We live today in a culture of rampant individualism and fierce personal independence. Our personal capacity to choose independence is celebrated, fought over, hyped in ads and in political speeches. Everywhere I am encouraged to be my own god. Yet, as I lie here in my hospital bed, dependent on others to serve many of the needs of my own body that I used to address for myself, there is something quite absurd, quite laughable about all this celebrated individualism. As if, now that there is so little that I can choose alone, I am somehow dead, of less value, even less ‘human’. Far from it! I am reminded of a trip that I took with dear Rita where together, early in our lives together, we visited Mars Hill in Athens. I can hear her voice reading from 1 Corinthians 15, Paul’s confident declaration of the historical resurrection of Christ. And of the text in the Acts of Apostles where Paul speaks “men of Athens…what you worship in ignorance, this I proclaim to you”. We have no need to make promises we cannot keep when the Lord has made a covenant with us that “gives us victory through our Lord Jesus Christ…Let nothing move you!...give yourselves fully to the work of the Lord. (1 Cor 15: 57-58)

In many respects, December 31 is in no way particularly different from January 1, especially here in the senior’s hospital home where I live. The daily routine will and must continue and yet, 2022 may well mark the year that I return to an eternal presence with the God that made me unique, who knew of my days when there were none and who knows the time and moment when my time is complete. Many know the marked time of cancer or other disease that inexorably consumes the available days and while we soon will mark a new year, it will be as unknown as the many before. And so, I find myself marking the new year not with grand promises – most of which are never kept – but with a resolved stillness and a patience to wait expectantly for Christ to come.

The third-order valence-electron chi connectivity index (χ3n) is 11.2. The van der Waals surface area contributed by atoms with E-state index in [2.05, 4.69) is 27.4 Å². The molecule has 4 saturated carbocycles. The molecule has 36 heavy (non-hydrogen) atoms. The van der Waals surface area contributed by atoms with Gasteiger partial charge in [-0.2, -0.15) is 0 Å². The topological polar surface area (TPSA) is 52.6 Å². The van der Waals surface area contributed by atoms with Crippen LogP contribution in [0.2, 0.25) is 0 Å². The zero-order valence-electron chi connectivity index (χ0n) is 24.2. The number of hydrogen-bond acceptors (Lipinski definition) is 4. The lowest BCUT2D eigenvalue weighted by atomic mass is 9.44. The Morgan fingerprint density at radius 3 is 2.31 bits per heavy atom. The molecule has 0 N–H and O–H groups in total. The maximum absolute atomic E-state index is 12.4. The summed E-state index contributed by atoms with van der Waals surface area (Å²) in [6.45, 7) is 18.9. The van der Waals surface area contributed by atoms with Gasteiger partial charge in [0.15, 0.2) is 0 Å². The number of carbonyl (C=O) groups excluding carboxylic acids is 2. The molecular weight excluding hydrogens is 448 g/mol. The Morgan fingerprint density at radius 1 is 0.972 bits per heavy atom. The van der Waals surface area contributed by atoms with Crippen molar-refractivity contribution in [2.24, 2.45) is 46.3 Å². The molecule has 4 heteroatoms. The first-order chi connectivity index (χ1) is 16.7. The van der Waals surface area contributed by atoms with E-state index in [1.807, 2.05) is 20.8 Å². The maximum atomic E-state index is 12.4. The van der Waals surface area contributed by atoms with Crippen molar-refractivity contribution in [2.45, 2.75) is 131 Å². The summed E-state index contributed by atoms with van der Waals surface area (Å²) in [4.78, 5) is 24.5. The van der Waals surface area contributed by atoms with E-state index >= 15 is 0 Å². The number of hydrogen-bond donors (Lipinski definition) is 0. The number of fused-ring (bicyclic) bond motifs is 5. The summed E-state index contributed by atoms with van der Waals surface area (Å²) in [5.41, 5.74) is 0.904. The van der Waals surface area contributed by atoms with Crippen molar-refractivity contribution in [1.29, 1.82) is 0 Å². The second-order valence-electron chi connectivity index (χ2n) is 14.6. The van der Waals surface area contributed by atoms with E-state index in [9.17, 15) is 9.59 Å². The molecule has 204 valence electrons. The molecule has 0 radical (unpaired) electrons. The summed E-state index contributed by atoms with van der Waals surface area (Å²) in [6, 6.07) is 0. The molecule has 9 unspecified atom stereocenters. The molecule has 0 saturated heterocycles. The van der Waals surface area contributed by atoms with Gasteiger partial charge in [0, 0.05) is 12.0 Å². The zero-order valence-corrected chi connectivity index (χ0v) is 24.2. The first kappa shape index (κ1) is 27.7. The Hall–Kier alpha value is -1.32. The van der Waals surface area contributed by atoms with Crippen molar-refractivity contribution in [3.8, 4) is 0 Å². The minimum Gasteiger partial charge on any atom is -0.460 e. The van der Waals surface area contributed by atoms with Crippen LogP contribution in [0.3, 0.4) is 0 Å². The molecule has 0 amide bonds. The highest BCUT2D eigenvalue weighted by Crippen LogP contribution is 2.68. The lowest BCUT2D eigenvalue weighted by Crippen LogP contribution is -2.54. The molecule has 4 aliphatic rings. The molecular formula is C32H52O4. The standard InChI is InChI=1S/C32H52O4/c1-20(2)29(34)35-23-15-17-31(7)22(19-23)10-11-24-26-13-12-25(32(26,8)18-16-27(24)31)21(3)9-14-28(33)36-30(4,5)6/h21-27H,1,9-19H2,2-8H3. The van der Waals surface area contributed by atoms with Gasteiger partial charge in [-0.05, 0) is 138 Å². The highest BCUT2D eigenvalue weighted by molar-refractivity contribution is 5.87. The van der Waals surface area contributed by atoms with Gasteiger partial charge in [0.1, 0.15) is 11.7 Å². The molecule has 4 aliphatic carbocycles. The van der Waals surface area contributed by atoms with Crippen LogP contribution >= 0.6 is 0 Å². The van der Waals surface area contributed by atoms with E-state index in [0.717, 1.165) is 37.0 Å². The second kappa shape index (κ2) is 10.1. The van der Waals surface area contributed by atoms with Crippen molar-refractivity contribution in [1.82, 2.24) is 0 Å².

I am reminded of the exhortations of Gregory of Nazianzus who, in his 38th Oration encourages us “not to adorn our doors with garlands, or lead dances nor decorate our streets but…to feed on the delicacies of the law of God, and with those discourses which are particularly appropriate for this present festival”. May we pray that the festivities of this week not crowd out the true celebration of the Christ Child, singing with George Herbert the 17th century poet “Jesu is in my heart, his sacred name is deeply carved there”. (from The Temple, by George Herbert, 1633)

In earlier months this year now ending, I have been far more eager to die than I find myself now. It is not that I am no longer weary with the work of this life, but as long as the Lord gives me breath, I want to use it to be urgent for His glory. Isaiah reminds me to “seek the Lord while he may be found” and so as we enter a new year, I urge each of us not to make false promises to long dead gods, but to seek Him who knows us each so well and holds our identity safely in His hands.

Go well, dear friends, into this good new year, not because you have resolved much but because your Heavenly Father, through Christ, has redeemed much.

With my blessings;


(Editors Note: Dad is just loving your letters to him, they have invigorated his life in many of the ways in which you have described that he infused your own. This is a very reciprocal mercy! God has built a very circular ‘economy’ in your lives as his friends.)